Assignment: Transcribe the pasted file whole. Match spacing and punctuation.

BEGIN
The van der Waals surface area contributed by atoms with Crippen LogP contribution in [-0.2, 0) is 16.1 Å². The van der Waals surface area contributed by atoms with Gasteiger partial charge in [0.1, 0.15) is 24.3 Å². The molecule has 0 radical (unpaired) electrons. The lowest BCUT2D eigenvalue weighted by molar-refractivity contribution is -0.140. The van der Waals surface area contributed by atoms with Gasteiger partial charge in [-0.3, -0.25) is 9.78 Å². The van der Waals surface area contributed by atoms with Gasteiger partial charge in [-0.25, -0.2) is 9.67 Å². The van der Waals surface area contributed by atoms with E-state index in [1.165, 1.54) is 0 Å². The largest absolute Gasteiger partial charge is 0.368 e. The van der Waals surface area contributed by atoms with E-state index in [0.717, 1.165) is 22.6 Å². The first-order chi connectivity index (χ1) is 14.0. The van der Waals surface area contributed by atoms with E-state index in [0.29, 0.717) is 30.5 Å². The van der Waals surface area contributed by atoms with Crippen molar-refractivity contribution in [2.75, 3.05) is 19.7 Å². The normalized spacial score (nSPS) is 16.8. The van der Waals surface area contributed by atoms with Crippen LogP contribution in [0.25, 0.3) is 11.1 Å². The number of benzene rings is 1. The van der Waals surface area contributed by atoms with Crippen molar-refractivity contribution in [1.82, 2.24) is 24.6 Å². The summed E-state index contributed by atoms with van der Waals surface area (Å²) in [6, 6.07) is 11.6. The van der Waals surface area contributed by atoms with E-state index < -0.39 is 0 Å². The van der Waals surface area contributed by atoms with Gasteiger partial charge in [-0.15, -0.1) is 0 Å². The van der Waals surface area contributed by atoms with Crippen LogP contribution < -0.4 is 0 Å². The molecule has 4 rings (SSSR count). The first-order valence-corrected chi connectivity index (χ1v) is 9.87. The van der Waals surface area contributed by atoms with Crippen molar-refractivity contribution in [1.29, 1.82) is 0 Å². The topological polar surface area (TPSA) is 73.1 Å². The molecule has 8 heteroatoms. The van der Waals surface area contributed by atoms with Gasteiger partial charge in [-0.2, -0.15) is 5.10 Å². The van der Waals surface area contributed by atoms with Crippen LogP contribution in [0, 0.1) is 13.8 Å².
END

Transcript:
The van der Waals surface area contributed by atoms with Crippen LogP contribution in [-0.2, 0) is 16.1 Å². The van der Waals surface area contributed by atoms with Gasteiger partial charge in [0.1, 0.15) is 24.3 Å². The molecule has 0 radical (unpaired) electrons. The lowest BCUT2D eigenvalue weighted by molar-refractivity contribution is -0.140. The van der Waals surface area contributed by atoms with Gasteiger partial charge in [-0.3, -0.25) is 9.78 Å². The van der Waals surface area contributed by atoms with Gasteiger partial charge in [-0.25, -0.2) is 9.67 Å². The van der Waals surface area contributed by atoms with E-state index in [1.165, 1.54) is 0 Å². The largest absolute Gasteiger partial charge is 0.368 e. The van der Waals surface area contributed by atoms with E-state index in [0.717, 1.165) is 22.6 Å². The first-order chi connectivity index (χ1) is 14.0. The van der Waals surface area contributed by atoms with E-state index in [0.29, 0.717) is 30.5 Å². The van der Waals surface area contributed by atoms with Crippen molar-refractivity contribution in [2.75, 3.05) is 19.7 Å². The normalized spacial score (nSPS) is 16.8. The van der Waals surface area contributed by atoms with Crippen LogP contribution in [0.25, 0.3) is 11.1 Å². The number of benzene rings is 1. The van der Waals surface area contributed by atoms with Crippen molar-refractivity contribution in [1.82, 2.24) is 24.6 Å². The summed E-state index contributed by atoms with van der Waals surface area (Å²) in [6, 6.07) is 11.6. The van der Waals surface area contributed by atoms with E-state index < -0.39 is 0 Å². The van der Waals surface area contributed by atoms with Gasteiger partial charge in [-0.15, -0.1) is 0 Å². The van der Waals surface area contributed by atoms with Crippen LogP contribution < -0.4 is 0 Å². The molecule has 4 rings (SSSR count). The first-order valence-corrected chi connectivity index (χ1v) is 9.87. The van der Waals surface area contributed by atoms with Crippen molar-refractivity contribution in [1.29, 1.82) is 0 Å². The topological polar surface area (TPSA) is 73.1 Å². The molecule has 8 heteroatoms. The van der Waals surface area contributed by atoms with Gasteiger partial charge in [-0.2, -0.15) is 5.10 Å². The van der Waals surface area contributed by atoms with Crippen LogP contribution in [0, 0.1) is 13.8 Å².